The area’s first mention is in a charter of Westminster Abbey, by King Edgar, dated to 959. This mentions ’the old wooden church of St Andrew’ (St Andrew, Hol^born). The name Holborn may be derived from the Middle English hol
for hollow, and bourne
, a brook, referring to the River Fleet as it ran through a steep valley to the east.
It was at first outside the City’s jurisdiction and a part of Ossulstone Hundred in Middlesex. The original Bars were the boundary of the City of London from 1223, when the City’s jurisdiction was extended beyond the Walls, at Newgate, into the suburb here, as far as the point where the Bars where erected, until 1994 when the border moved to the junction of Chancery Lane
. In 1394 the Ward of Farringdon Without was created, but only the south side of Holborn was under its jurisdiction with some minor properties, such as parts of Furnival’s Inn, on the northern side.
The Holborn District was created in 1855, consisting of the civil parishes and extra-parochial places of Glasshouse Yard, Saffron Hill, Hatton Garden, Ely Rents and Ely Place, St Andrew Holborn Above the Bars with St George the Martyr and St Sepulchre. The Metropolitan Borough of Holborn was created in 1900, consisting of the former area of the Holborn District and the St Giles District, excluding Glasshouse Yard and St Sepulchre, which went to the Metropolitan Borough of Finsbury. The Metropolitan Borough of Holborn was abolished in 1965 and its area now forms part of the London Borough of Camden.
In the 18th century, Holborn was the location of the infamous Mother Clap’s molly house but in the modern era High Holborn has become a centre for entertainment venues to suit more general tastes: 22 inns or taverns were recorded in the 1860s and the Holborn Empire, originally Weston’s Music Hall, stood between 1857 and 1960, when it was pulled down after structural damage sustained in the Blitz. The theatre premièred the first full-length feature film in 1914, The World, the Flesh and the Devil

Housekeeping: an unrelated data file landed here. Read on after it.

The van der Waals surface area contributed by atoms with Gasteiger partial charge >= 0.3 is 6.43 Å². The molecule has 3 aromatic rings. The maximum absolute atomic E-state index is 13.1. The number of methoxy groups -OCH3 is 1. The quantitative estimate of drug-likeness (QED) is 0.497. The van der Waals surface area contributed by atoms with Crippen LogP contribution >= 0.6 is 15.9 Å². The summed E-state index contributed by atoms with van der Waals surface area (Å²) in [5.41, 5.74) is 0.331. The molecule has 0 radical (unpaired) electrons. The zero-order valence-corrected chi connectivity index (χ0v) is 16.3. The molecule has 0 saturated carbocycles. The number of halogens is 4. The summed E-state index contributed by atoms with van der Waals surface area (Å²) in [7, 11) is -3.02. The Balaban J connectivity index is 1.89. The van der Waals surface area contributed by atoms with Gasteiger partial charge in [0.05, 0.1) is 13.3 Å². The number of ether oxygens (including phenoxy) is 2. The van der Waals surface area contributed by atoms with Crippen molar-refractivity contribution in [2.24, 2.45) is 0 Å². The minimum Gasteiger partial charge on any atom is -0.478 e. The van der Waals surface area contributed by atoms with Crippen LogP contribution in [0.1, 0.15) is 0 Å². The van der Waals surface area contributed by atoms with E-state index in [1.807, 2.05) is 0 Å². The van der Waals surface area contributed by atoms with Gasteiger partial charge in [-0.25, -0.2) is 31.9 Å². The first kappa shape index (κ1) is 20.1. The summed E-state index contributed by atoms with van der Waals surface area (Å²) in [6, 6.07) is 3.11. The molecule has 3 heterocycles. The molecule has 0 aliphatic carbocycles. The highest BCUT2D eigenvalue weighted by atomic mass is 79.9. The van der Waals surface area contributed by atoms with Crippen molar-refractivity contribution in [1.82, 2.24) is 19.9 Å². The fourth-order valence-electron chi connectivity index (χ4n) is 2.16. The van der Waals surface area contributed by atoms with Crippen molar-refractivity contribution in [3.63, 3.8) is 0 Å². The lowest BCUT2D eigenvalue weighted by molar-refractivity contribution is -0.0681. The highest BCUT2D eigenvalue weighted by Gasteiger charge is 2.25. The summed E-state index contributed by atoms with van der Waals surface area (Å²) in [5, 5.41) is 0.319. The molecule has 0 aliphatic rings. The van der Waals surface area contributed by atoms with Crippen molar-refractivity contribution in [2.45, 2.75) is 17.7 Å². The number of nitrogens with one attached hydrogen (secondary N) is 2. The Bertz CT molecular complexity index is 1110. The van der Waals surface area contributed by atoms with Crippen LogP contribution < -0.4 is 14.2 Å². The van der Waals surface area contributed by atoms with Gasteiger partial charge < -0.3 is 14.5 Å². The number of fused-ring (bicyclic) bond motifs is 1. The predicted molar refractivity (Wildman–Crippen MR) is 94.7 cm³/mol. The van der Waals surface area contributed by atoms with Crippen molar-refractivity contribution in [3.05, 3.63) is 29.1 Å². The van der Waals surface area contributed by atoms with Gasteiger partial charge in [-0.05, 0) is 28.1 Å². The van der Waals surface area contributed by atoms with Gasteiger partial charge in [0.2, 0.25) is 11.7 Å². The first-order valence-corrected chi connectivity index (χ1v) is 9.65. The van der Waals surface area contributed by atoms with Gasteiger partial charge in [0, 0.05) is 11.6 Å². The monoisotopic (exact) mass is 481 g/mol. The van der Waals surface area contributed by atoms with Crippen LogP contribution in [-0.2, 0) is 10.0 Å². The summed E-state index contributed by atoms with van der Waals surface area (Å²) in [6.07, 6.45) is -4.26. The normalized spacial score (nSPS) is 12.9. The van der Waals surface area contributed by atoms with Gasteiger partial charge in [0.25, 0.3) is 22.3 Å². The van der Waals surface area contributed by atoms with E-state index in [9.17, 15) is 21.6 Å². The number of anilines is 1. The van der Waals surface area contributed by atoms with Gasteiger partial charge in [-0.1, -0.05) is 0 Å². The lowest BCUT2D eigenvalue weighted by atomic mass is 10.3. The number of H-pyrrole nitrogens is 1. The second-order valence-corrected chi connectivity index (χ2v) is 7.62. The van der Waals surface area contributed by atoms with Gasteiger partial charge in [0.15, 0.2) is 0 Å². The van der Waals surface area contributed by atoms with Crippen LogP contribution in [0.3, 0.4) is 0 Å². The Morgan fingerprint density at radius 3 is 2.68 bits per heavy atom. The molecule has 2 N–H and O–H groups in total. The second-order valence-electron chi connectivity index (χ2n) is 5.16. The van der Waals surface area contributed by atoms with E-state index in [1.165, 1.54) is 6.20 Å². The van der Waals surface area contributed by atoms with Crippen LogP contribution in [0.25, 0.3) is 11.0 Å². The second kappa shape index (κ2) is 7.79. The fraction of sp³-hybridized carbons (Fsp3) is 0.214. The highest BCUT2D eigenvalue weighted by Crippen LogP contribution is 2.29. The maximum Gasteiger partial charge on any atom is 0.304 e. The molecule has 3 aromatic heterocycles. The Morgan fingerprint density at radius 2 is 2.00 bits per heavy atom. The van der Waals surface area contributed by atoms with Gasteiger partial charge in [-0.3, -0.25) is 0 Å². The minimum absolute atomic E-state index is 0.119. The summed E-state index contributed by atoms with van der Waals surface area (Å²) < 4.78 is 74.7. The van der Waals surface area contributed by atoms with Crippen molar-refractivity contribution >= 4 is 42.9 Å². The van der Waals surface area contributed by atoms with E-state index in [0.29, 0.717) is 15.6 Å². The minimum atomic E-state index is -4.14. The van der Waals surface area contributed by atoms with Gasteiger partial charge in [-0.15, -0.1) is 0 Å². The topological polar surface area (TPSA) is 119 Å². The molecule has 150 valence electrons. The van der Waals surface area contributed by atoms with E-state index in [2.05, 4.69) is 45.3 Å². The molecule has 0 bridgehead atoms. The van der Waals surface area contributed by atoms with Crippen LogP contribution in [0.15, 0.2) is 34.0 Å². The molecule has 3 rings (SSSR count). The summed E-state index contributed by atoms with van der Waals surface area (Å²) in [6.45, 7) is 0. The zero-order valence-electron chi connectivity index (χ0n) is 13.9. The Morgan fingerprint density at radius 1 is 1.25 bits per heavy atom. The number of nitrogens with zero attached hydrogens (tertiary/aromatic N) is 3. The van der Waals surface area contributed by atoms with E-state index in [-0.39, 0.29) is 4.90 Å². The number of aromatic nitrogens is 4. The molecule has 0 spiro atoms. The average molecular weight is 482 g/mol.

, a 50-minute melodrama filmed in Kinemacolour.
Charles Dickens took up residence in Furnival’s Inn, on the site of the former Prudential building designed by Alfred Waterhouse now named Holborn Bars
. Dickens put his character Pip, in Great Expectations, in residence at Barnard’s Inn opposite, now occupied by Gresham College. Staple Inn, notable as the promotional image for Old Holborn tobacco, is nearby. The three of these were Inns of Chancery. The most northerly of the Inns of Court, Gray’s Inn, is in Holborn, as is Lincoln’s Inn: the area has been associated with the legal professions since mediaeval times, and the name of the local militia (now Territorial Army unit, the Inns of Court & City Yeomanry) still reflects that. Subsequently the area diversified and become recognisable as the modern street.
A plaque stands at number 120 commemorating Thomas Earnshaw’s invention of the Marine chronometer, which facilitated long-distance travel. At the corner of Hatton Garden was the old family department store of Gamages. Until 1992, the London Weather Centre was located in the street. The Prudential insurance company relocated in 2002. The Daily Mirror offices used to be directly opposite it, but the site is now occupied by Sainsbury’s head office.
Hatton Garden, the centre of the diamond trade, was leased to a favourite of Queen Elizabeth I, Sir Christopher Hatton at the insistence of the Queen to provide him with an income. Behind the Prudential Building lies the Anglo-Catholic church of St Alban the Martyr.
In the early 21st century, Holborn has become the site of new offices and hotels: for example, the old neoclassical Pearl Assurance building near the junction with Kingsway
was converted into an hotel in 1999.
Holborn station is located at the junction of High Holborn and Kingsway
. Situated on the Piccadilly and Central Lines, it is the only station common to the two lines, although the two lines also cross each other three times in West London.
The station was opened by the Great Northern, Piccadilly and Brompton Railway (GNP&BR, now the Piccadilly Line) on 15 December 1906 with the name Holborn (Kingsway)
was a new road, cutting south from High Holborn through an area of cleared slums to Strand
. The suffix was dropped from tube maps in the 1960s.